@▷ Smoke Alarm Circuit | Diagram for Schematic

Smoke Alarm Circuit

The original smoke alarm circuit http://electroschematics.com/5450/smart-smoke-sensor-alarm/ has some problems and has left some hobbyists and students disappointed. Rather than to attempt to solve its many problems, I have created an update that uses the venerable LM741 op amp. It is simpler, more conventional, easier to understand and has much better battery life.

Smoke Alarm Circuit Schematic

Smart Smoke Alarm Circuit Update 1

Smart Smoke Alarm Circuit Update 1

Photo-interrupter module

The photo-interrupter is simply an optical coupler with the elements separated with a slot. Anything that enters this slot reduces the current transfer ratio (output current /input current). I used the H21B1 Darlington device since I did not have the H21A1 on hand. I am glad I did, because I learned that it is a better device, requiring far less LED current. Since the H21A1 /H21B1 series is no longer available from DigiKey, I selected a currently available, more inexpensive device—the Sharp GP series—see schematic(s) for details. Sharp appears to be the leader in this product.
I did not test the circuit with these devices.


Sharp GP1L52VJ000F Darlington photo-interrupter:

Sharp GP1S093HCZ0F photo-interruptor:

Schematic, Alternative Photo Interrupter

Alternate Photo Interrupter

Although, I recommend the Darlington device, do not despair if you have the non-Darlington version. See the smoke alarm schematic for alternative devices /circuits. These were not tested, but I see no reason why they are not viable.

Initial evaluation

Oscillograph Smoke Detection

I had my doubts as to the effectiveness of the technique, so I tested a photo-interrupter with smoke. The oscillograph demonstrates what happens to the photo-transistor collector voltage when the gap is obscured with smoke from my soldering iron as it melted rosin core solder. Cool! It does work.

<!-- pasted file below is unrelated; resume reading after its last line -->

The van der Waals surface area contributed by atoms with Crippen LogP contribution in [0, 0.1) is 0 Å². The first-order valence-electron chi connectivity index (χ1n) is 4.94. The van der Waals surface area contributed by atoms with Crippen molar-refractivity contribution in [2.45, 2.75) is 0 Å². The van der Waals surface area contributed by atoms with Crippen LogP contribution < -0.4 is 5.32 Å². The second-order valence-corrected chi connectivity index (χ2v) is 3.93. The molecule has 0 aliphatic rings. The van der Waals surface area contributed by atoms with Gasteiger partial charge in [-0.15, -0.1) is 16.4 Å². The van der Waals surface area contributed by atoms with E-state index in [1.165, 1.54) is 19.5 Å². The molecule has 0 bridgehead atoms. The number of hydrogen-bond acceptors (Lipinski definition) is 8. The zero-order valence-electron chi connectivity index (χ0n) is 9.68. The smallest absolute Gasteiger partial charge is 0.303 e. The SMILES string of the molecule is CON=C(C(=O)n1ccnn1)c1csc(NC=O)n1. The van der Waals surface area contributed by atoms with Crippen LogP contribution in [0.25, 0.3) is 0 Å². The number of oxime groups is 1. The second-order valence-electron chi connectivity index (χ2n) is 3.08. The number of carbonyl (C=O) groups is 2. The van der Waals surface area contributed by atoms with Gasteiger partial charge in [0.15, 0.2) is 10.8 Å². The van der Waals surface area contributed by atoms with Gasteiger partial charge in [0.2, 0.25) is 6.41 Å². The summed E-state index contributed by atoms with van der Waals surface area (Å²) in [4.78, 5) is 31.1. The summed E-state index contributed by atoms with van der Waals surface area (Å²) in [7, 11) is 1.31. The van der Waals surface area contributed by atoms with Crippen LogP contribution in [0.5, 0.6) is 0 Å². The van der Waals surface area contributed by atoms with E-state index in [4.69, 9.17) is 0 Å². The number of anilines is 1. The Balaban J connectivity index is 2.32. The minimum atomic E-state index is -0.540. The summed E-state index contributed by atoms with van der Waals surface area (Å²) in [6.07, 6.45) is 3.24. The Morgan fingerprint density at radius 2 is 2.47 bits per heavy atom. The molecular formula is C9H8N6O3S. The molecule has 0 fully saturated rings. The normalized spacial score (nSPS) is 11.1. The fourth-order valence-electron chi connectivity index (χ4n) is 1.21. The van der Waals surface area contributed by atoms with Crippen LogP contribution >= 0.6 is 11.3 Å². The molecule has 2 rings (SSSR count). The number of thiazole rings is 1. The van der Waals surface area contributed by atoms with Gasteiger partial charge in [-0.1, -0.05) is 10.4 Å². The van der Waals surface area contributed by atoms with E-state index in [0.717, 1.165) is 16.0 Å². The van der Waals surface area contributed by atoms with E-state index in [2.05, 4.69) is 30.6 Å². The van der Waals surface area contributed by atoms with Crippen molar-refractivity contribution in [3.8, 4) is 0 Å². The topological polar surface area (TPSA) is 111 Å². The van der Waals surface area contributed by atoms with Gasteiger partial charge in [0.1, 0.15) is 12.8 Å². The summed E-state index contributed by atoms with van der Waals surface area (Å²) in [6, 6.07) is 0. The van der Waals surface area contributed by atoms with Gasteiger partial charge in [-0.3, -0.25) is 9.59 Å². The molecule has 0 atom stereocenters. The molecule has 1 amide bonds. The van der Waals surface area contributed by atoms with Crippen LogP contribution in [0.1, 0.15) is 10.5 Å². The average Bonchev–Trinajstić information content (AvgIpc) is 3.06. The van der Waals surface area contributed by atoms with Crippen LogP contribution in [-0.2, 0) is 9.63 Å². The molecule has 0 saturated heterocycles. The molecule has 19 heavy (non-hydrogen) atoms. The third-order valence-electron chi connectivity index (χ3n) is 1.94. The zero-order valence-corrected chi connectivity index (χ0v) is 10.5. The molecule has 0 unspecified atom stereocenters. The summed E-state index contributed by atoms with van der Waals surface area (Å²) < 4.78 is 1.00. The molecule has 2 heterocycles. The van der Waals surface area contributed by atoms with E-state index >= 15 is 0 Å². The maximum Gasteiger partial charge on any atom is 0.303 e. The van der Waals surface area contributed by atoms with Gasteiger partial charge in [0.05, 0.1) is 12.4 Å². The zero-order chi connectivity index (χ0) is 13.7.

The oscillograph also has a trace showing what happens when a transparent poly film is inserted into the gap. It has a lower signature. I figured if it could see this effectively, it is an easier test, so the remaining testing is with film rather than smoke.

Ambient light also affects the output voltage. In my case, it was only about ±0.1V, but the sensor may need to be shielded from outside light sources if it is a problem.

Op amp selection

The old LM741 is a good choice, but I also found a low power substitute (TI TL061) that reduces battery current—see schematic for details. As it is, battery load is only 1.1mA—not bad!

Smoke Alarm Circuit Operation

The LM741 is applied as a comparator /Schmitt trigger. The voltage on the inverting input is biased at 4.2V (half of Vcc). The collector of the photo-transistor is adjusted via R2 for 4.0V. Any reduction of the current transfer ratio causes the collector voltage to increase beyond 4.2V. At this point, the output voltage of the op amp goes positive and turns on the MOSFET. The drain of the MOSFET drops to zero volts and C1 couples a positive feedback signal to the inverting input via R8. The R*C of R8 & C1 causes the LED & siren to stay on for at least 1sec after the smoke has cleared. C1 has to be either film or ceramic because the voltage polarity reverses.

Adjusting R1?

R1 must be selected to provide approx 4V at the collector of the photo-transistor with R2 centered. Its resistance is a function of photo-interrupter transfer ratio and may vary as much as 40:1. When this is selected, R2 will be within range of making operational adjustments. The question marks on the schematics are for this purpose—actual resistance must be determined. In my smoke alarm circuit, one device required 10K while the other required 22K.

Protoboard photo

smart smoke alarm update protoboard

Note that I did not have a siren module on hand—only the LED.